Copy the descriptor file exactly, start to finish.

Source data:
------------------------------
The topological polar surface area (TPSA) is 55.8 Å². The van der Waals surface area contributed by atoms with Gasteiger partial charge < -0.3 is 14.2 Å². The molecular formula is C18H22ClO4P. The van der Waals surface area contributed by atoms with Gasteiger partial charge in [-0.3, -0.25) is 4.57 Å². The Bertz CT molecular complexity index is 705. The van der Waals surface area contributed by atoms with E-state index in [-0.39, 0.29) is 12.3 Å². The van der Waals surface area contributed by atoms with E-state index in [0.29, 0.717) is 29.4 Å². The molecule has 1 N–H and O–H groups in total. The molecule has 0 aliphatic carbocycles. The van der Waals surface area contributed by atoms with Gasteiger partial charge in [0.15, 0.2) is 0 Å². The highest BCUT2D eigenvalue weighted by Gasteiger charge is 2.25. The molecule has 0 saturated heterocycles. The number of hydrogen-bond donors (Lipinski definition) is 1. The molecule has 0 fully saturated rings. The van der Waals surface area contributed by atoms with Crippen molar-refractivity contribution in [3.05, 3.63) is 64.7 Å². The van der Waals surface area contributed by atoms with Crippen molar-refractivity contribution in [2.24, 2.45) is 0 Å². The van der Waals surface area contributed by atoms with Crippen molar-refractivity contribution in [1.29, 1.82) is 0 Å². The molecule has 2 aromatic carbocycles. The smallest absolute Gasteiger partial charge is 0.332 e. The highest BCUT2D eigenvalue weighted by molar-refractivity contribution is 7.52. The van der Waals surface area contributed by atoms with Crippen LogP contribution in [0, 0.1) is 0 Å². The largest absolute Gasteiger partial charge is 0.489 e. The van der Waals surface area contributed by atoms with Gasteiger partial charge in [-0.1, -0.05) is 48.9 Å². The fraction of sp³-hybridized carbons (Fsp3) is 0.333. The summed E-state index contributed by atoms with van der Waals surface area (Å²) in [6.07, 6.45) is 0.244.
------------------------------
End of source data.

The topological polar surface area (TPSA) is 55.8 Å². The van der Waals surface area contributed by atoms with Gasteiger partial charge < -0.3 is 14.2 Å². The molecular formula is C18H22ClO4P. The van der Waals surface area contributed by atoms with Gasteiger partial charge in [-0.3, -0.25) is 4.57 Å². The Bertz CT molecular complexity index is 705. The van der Waals surface area contributed by atoms with E-state index in [-0.39, 0.29) is 12.3 Å². The van der Waals surface area contributed by atoms with E-state index in [0.29, 0.717) is 29.4 Å². The molecule has 1 N–H and O–H groups in total. The molecule has 0 aliphatic carbocycles. The van der Waals surface area contributed by atoms with Gasteiger partial charge in [0.15, 0.2) is 0 Å². The highest BCUT2D eigenvalue weighted by Gasteiger charge is 2.25. The molecule has 0 saturated heterocycles. The number of hydrogen-bond donors (Lipinski definition) is 1. The molecule has 0 fully saturated rings. The van der Waals surface area contributed by atoms with Crippen molar-refractivity contribution in [3.05, 3.63) is 64.7 Å². The van der Waals surface area contributed by atoms with Crippen molar-refractivity contribution in [2.24, 2.45) is 0 Å². The van der Waals surface area contributed by atoms with Crippen molar-refractivity contribution in [1.29, 1.82) is 0 Å². The molecule has 2 aromatic carbocycles. The smallest absolute Gasteiger partial charge is 0.332 e. The highest BCUT2D eigenvalue weighted by molar-refractivity contribution is 7.52. The van der Waals surface area contributed by atoms with Crippen LogP contribution in [0, 0.1) is 0 Å². The largest absolute Gasteiger partial charge is 0.489 e. The van der Waals surface area contributed by atoms with Gasteiger partial charge in [-0.1, -0.05) is 48.9 Å². The fraction of sp³-hybridized carbons (Fsp3) is 0.333. The summed E-state index contributed by atoms with van der Waals surface area (Å²) in [6.07, 6.45) is 0.244.